Uber hack update: There is no evidence that users’ private information was compromised in the data breach.
Uber provided an update regarding the recent security breach of its internal computer systems, the company confirmed that there is no evidence that intruders had access to users’ private information.
“We have no evidence that the incident involved access to sensitive user data (like trip history).” reads the update provided by the company. “Internal software tools that we took down as a precaution yesterday are coming back online this morning.”
All the services provided by the company, including Uber, Eats, Freight, and the Uber Driver app are operational.
The company did not disclose details about the attack, several experts believe that it downplayed the incident and has no clear idea about the depth of the intrusion.
Uber on Thursday suffered a cyberattack, the attackers were able to penetrate its internal network and access internal documents, including vulnerability reports.
Uber notified law enforcement and started an internal investigation into the incident, a company spokesman confirmed.
According to the New York Times, the threat actors hacked an employee’s Slack account and used it to inform internal personnel that the company had “suffered a data breach” and provided a list of allegedly hacked internal databases.
“I announce I am a hacker and Uber has suffered a data breach.” states the message.
The company was forced to take its internal communications and engineering systems offline to mitigate the attack and investigate the intrusion.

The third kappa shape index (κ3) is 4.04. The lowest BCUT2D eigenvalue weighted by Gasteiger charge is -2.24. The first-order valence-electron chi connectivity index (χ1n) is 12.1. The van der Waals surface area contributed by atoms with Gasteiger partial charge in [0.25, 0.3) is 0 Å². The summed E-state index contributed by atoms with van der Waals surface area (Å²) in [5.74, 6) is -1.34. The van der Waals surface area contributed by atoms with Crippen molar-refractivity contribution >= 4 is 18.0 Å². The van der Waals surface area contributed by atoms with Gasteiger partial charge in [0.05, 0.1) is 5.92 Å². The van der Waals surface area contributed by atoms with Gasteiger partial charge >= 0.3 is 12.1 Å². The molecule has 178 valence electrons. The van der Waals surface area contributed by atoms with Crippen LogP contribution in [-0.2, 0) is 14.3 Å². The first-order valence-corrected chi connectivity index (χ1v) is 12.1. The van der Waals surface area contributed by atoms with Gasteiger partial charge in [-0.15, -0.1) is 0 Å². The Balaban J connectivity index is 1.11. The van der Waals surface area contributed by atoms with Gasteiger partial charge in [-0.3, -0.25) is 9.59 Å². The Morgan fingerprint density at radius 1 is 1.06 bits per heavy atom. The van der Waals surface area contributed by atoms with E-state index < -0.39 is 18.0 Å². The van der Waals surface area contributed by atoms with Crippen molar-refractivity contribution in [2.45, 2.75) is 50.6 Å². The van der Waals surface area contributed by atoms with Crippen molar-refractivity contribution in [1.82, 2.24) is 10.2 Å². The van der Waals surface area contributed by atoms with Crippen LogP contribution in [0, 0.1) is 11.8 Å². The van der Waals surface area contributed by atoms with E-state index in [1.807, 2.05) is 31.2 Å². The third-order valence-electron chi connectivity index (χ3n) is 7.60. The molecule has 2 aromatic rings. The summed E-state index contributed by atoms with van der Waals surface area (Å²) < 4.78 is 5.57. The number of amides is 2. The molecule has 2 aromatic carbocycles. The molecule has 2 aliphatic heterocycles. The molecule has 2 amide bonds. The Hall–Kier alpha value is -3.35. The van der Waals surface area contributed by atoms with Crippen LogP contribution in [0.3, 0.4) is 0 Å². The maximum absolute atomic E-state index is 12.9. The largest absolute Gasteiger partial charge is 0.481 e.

The attackers allegedly compromised several internal systems and provided images of email, cloud storage and code repositories to The New York Times and some cyber security researchers.
“They pretty much have full access to Uber,” said Sam Curry, a security engineer at Yuga Labs who corresponded with the person who claimed to be responsible for the breach. “This is a total compromise, from what it looks like.”
The attackers also had access to the company’s HackerOne bug bounty program, which means that they had access to every bug report submitted to the company by white hat hackers. This information is very important, threat actors could use it to launch further attacks.
The hacker claims to be 18 years old and added that Uber had weak security, in the message sent via Slack he also said Uber drivers should receive higher pay.
The 18-year-old hacker tricked an Uber employee into accepting a multi-factor authentication (MFA) prompt that allowed him to register his device.
Then the youngster gained access to an internal network share that contained PowerShell scripts with privileged admin credentials. One of the powershell scripts contained login credentials for an admin user in Thycotic (PAM) that the attackers used to extract secrets for all services used by the company, including DA, DUO, Onelogin, AWS, and GSuite.
At this time it is unclear the motivation behind the security breach, The Washington Post argued that the hacker compromised the company’s networks for fun.
“In a subsequent interview on a messaging app, the alleged hacker told The Post that they had breached the company for fun and might leak source code “in a few months.”” reported The Washington Post.
(SecurityAffairs – hacking, data breach)